Teacher, help me choose the right.
When I do not understand the Lord’s command, please take my hand
And lead me safely with his light.
(First time child only.)
I need your love, I need your light
To show me how to be like Jesus.
The Savior’s love will light the path
To lead me safely home.

Elder Robbins said last week that “Love is a choice”.  Are we choosing to love the children in our ward?  Are we spending time getting to know them?  Pres. Eyring also said, “We all can help. Grandmothers, grandfathers, and every member who knows a child can help. It doesn’t take a formal calling in Primary. Nor is it limited by age.”  I know of many who yearn for children, and can’t have them.  Many grandparents wish their own grandchildren lived closer.  No matter what your family situation is, you can be like Jesus Christ, and love little children.

Our Savior prayed for the children.  We can pray for the children in our ward.  We can pray to love them.  We can pray for them to resist temptation.  We can talk to them.  Elder Hales just said in this recent conference, “I have learned that what makes a priesthood or Scout activity most meaningful to a boy is not just getting a merit badge but having the opportunity to sit and talk with a leader who is interested in him and his life.  Similarly, mothers and fathers, Do you take the time to have them take the earplugs from their MP3 players and all the other devices so that they can hear you and feel of your love?”

Proverbs 22:6  says, “Train up a child in the way he should go: and when he is old, he will not depart from it.”  We all need to help one another and help these children feel loved, not because anyone is being an awful parent, but because the world is wicked and we need to strengthen together and like Elder Eyring says, they will not rescue later on, if we help them now.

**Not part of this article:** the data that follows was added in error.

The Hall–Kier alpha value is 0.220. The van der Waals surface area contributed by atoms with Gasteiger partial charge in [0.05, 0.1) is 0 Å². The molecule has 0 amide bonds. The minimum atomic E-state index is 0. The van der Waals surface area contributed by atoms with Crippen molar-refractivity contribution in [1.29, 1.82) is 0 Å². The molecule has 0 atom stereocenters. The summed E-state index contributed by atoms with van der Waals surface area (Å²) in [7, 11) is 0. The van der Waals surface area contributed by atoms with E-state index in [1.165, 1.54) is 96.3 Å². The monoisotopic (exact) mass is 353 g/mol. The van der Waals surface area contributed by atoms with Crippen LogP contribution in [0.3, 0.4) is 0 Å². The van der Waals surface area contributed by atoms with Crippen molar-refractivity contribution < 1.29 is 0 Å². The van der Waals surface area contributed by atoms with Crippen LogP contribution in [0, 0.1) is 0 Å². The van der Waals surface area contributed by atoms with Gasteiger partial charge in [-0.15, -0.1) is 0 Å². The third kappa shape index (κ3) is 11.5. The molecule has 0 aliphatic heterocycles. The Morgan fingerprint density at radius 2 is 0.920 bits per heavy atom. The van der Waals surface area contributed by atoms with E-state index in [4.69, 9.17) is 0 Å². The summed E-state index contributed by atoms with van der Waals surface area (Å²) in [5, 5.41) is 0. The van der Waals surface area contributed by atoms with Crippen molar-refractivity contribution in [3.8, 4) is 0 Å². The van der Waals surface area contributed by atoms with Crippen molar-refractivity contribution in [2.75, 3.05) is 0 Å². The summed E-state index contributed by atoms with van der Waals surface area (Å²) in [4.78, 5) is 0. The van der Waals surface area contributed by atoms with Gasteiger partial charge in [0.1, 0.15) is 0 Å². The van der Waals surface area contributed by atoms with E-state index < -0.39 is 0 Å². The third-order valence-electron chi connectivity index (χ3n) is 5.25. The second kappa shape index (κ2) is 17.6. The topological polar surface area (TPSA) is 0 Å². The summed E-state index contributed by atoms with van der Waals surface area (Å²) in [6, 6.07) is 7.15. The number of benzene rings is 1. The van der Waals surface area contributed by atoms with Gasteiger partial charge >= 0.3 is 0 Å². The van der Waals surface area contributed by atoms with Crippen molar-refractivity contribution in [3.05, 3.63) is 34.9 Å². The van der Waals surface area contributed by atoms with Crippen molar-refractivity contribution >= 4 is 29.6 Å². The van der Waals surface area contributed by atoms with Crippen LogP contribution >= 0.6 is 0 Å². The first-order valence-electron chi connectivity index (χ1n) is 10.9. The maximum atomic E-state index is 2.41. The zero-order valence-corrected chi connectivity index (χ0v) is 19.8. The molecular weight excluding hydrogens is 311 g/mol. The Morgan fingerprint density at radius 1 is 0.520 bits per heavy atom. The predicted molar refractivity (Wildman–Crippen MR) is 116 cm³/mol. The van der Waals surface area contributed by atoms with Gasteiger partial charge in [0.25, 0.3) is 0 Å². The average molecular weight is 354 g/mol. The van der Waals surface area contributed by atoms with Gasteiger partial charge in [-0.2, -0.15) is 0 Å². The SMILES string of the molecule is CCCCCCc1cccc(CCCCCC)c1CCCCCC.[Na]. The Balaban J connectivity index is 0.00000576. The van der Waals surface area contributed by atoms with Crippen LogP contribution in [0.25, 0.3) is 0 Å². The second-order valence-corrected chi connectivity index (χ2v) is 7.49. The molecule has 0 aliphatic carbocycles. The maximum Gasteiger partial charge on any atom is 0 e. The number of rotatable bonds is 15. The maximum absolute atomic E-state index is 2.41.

Children want to be loved.  I have worked with Primary children in 3 different states.  I have worked with After school programs, City parks and recreation programs, Summer Day camps, Cub Scouts, and in each of these, the children are the same. They want to be loved.  They want to feel the love of their Savior Jesus Christ.

I would hope that everyone here will answer as the teacher in the Primary song does:

(Teacher) Oh yes, my child, I love you.
My child, I’ll always care for you.
And with the Savior as our guide,
I’ll share the light I feel inside,
And you will feel his love for you.
Oh, yes, my child, I’ll teach you.
My child, I’ll help you choose the right.
And when you do not understand
The Lord’s command, I’ll take your hand,
And he will lead us with his light.
(Second time duet.)
I need your love, I need your light
To show me how to be like Jesus.
The Savior’s love will light the path
To lead us safely home.

I love the sweet children of this ward.  I need them, as much as they need me.  I love my Savior.  I love his example that he set for me.  I say these things in the name of Jesus Christ, Amen.

Love,
Lindsay